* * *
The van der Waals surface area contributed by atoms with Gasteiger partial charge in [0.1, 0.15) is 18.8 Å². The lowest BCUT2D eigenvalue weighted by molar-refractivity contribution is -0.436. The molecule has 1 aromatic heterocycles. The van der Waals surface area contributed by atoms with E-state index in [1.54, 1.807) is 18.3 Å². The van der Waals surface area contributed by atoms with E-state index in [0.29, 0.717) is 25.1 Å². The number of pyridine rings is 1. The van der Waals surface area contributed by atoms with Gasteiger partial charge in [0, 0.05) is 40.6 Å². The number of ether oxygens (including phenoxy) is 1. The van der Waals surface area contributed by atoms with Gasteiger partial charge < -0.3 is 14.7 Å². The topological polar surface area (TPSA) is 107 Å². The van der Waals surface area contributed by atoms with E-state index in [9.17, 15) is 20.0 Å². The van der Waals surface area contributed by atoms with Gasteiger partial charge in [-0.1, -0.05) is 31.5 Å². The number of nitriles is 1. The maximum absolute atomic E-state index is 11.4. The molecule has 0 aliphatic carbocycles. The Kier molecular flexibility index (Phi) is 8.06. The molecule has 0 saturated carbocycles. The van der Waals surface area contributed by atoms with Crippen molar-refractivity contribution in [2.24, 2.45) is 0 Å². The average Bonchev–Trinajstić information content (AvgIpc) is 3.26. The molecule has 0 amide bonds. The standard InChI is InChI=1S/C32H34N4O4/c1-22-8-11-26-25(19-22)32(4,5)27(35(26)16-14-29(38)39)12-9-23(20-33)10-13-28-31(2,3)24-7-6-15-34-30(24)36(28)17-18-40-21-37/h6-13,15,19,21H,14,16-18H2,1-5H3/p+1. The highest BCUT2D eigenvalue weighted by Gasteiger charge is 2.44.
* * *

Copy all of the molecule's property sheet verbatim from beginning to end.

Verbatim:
The van der Waals surface area contributed by atoms with Gasteiger partial charge in [0.1, 0.15) is 18.8 Å². The lowest BCUT2D eigenvalue weighted by molar-refractivity contribution is -0.436. The molecule has 1 aromatic heterocycles. The van der Waals surface area contributed by atoms with E-state index in [1.54, 1.807) is 18.3 Å². The van der Waals surface area contributed by atoms with E-state index in [0.29, 0.717) is 25.1 Å². The number of pyridine rings is 1. The van der Waals surface area contributed by atoms with Gasteiger partial charge in [0, 0.05) is 40.6 Å². The number of ether oxygens (including phenoxy) is 1. The van der Waals surface area contributed by atoms with Gasteiger partial charge < -0.3 is 14.7 Å². The topological polar surface area (TPSA) is 107 Å². The van der Waals surface area contributed by atoms with E-state index in [9.17, 15) is 20.0 Å². The van der Waals surface area contributed by atoms with Gasteiger partial charge in [-0.1, -0.05) is 31.5 Å². The number of nitriles is 1. The maximum absolute atomic E-state index is 11.4. The molecule has 0 aliphatic carbocycles. The Kier molecular flexibility index (Phi) is 8.06. The molecule has 0 saturated carbocycles. The van der Waals surface area contributed by atoms with Crippen molar-refractivity contribution in [2.24, 2.45) is 0 Å². The average Bonchev–Trinajstić information content (AvgIpc) is 3.26. The molecule has 0 amide bonds. The standard InChI is InChI=1S/C32H34N4O4/c1-22-8-11-26-25(19-22)32(4,5)27(35(26)16-14-29(38)39)12-9-23(20-33)10-13-28-31(2,3)24-7-6-15-34-30(24)36(28)17-18-40-21-37/h6-13,15,19,21H,14,16-18H2,1-5H3/p+1. The highest BCUT2D eigenvalue weighted by Gasteiger charge is 2.44.